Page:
The Nikkita Oliver campaign is launching an effort to verify thousands of ballots not counted due to issues with the signatures on the envelope. The campaign says signature issues that result in a challenge from King County Elections affect a disproportionate number of ballots from demographics it says came out strong for Oliver.
“We know that the voters who tend to support Nikkita, the voters that Nikkita talked about all the time—immigrants, young people, people voting for the first time who don’t know the rules,” are the voters most likely to have their ballots not counted, said Dujie Tahat, spokesperson for the Oliver campaign.
Washington’s mail ballot election system requires voters to sign their envelope in order to ensure that they are the ones who are casting the ballot. If envelopes come in unsigned or if the signature does not match what’s on record, then the ballot is not counted, but is held pending verification. The Oliver campaign now has a list of voters whose ballots were not counted, and are contacting them to verify their votes. Such maneuvering is par for the course, according to King County Elections. “It’s not uncommon for campaigns to go after signatures,” spokesperson Kafia Hosh told Seattle Weekly.
In a press release issued earlier today, the campaign stated that it has launched a “ballot-chasing” effort that will consist of daily meet-ups at various locations throughout the city for supporters who would like help.
“This is a natural extension of the campaign we set out to launch back in March,” Nikkita Oliver said in the statement. “Just because election day has come and gone, doesn’t mean that the process is over. Centering marginalized voices starts with making sure that they are heard. These are people trying to participate in the political process, and this campaign and the Seattle Peoples Party will work until the final bell to ensure that they are counted regardless of who they intend to vote for.”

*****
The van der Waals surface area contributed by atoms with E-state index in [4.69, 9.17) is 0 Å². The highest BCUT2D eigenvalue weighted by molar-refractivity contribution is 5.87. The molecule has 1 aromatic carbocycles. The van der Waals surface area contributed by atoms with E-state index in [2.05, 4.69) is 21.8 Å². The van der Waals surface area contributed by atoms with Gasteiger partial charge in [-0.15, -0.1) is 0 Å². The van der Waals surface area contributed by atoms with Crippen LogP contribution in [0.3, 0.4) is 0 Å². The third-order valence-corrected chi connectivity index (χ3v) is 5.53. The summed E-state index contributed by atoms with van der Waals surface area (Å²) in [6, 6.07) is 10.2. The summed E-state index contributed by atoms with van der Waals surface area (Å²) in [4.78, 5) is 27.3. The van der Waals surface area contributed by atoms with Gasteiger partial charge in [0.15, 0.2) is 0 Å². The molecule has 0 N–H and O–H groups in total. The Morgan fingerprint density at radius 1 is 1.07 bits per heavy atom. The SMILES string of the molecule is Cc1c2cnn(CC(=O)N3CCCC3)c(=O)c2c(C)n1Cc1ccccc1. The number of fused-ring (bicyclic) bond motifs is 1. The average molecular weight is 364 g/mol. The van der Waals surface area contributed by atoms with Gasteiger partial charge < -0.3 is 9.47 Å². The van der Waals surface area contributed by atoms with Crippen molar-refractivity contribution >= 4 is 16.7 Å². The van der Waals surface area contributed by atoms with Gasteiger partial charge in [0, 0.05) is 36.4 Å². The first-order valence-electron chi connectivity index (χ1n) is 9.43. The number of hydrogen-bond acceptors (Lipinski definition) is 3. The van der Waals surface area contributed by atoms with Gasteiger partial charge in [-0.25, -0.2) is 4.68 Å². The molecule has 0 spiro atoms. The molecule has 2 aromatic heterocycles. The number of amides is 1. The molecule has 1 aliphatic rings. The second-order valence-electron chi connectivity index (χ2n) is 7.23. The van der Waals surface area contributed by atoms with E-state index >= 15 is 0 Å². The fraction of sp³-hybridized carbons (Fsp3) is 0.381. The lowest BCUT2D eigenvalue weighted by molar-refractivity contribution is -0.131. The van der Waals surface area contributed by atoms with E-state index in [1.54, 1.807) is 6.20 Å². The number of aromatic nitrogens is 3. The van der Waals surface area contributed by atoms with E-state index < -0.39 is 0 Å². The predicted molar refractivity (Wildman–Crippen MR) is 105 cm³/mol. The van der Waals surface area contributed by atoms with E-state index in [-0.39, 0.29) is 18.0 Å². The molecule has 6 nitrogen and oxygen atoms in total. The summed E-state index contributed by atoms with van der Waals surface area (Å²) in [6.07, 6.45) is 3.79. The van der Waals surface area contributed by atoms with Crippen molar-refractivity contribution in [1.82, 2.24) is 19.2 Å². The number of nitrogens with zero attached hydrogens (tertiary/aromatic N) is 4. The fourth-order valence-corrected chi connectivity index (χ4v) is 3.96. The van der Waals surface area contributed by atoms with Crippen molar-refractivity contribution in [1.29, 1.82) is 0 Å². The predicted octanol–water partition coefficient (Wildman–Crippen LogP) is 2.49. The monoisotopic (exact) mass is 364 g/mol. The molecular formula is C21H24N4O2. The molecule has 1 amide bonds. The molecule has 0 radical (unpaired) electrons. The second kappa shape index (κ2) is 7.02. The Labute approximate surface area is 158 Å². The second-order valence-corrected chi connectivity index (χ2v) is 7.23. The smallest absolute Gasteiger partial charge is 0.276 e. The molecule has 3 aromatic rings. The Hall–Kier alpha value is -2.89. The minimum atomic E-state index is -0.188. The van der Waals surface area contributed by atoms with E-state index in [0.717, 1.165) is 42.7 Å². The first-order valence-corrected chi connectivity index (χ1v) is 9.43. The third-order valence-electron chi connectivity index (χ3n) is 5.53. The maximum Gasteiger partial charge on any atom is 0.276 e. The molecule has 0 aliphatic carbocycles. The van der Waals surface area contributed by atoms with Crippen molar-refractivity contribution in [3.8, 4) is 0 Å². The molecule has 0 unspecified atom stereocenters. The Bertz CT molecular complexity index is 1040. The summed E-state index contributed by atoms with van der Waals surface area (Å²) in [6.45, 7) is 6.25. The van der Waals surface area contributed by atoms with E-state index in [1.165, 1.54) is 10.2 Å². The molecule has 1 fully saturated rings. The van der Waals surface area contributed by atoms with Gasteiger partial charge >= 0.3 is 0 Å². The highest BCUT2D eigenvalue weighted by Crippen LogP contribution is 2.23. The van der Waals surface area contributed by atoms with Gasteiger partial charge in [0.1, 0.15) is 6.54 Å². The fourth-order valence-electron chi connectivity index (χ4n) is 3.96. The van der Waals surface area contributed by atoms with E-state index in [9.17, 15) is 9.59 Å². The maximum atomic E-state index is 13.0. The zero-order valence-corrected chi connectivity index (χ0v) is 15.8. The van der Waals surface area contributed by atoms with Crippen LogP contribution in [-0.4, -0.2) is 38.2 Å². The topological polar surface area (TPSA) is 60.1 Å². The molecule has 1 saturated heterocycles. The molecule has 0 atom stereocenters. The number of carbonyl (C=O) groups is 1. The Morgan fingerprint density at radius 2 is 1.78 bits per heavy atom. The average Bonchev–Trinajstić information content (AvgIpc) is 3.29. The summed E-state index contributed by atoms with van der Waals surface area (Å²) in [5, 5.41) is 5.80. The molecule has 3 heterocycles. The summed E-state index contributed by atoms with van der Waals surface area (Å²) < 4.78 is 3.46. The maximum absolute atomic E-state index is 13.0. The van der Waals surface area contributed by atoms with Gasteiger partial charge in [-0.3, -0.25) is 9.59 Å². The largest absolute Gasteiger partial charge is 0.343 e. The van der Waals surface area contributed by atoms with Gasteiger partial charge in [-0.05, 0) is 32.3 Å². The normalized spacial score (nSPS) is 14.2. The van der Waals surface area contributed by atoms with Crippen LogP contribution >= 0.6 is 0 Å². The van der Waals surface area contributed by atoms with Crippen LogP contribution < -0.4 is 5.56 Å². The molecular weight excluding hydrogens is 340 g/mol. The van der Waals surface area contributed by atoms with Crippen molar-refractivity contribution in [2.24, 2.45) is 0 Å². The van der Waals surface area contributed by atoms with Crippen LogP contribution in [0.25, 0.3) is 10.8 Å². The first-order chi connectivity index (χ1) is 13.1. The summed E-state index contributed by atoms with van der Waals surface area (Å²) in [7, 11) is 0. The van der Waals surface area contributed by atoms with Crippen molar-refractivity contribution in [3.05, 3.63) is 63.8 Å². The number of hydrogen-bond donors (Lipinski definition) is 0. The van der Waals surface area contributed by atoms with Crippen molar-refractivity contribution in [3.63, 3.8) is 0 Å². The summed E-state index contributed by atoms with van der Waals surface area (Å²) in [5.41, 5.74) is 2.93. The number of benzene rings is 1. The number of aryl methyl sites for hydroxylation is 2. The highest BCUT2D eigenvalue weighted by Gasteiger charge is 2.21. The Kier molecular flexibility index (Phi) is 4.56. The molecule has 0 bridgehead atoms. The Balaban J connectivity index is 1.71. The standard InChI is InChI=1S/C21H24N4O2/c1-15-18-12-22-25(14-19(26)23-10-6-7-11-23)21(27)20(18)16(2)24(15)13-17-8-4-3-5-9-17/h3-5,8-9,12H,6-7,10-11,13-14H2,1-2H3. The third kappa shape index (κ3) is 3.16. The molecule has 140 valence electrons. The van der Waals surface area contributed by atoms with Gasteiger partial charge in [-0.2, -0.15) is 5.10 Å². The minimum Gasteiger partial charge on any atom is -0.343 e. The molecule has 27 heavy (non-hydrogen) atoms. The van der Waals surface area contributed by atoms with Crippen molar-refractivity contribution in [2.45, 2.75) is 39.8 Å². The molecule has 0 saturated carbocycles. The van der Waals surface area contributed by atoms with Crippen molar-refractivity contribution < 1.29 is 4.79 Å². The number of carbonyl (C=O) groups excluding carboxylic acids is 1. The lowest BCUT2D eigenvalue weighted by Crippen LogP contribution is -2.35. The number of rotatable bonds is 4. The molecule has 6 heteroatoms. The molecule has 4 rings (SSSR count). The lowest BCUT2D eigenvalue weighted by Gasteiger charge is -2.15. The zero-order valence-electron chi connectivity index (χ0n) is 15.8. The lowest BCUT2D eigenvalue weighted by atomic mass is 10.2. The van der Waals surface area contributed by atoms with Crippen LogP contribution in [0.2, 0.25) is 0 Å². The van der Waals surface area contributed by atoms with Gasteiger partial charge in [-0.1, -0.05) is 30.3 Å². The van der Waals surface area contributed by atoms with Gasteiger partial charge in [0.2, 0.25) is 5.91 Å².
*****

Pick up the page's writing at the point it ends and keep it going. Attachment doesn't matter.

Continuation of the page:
At present, the number of uncounted ballots is not enough to sway the election. According to King County Elections, there are 2,200 ballots from Seattle that were not counted due to problems with the signature. As of Thursday’s count, Oliver trailed Cary Moon by 2,576, meaning that even if 100 percent of the uncounted ballots were for Oliver, they could not overcome the current deficit.
That said, another 40,000 ballots are being counted today. If those ballots—which will largely be from the kind of same-day voters that Oliver’s campaign is counting on for a late surge—close her gap with Moon, then the uncounted ballots could become a factor.
“Today’s results will factor in pretty significantly, obviously,” Tahat said.
A representative of Moon’s campaign said that they are not doing outreach for uncounted ballots at this time, saying they will reassess if the tally gets “within a few hundred votes.”
Also Friday, Jessyn Farrell, the candidate currently in fourth place, conceded while Jenny Durkan went ahead and declared victory. Durkan now holds a 14 point lead over second-place Moon.
“As the final votes are counted, I look forward to facing either candidate and having a dialogue focused on the issues,” Durkan said in a press release.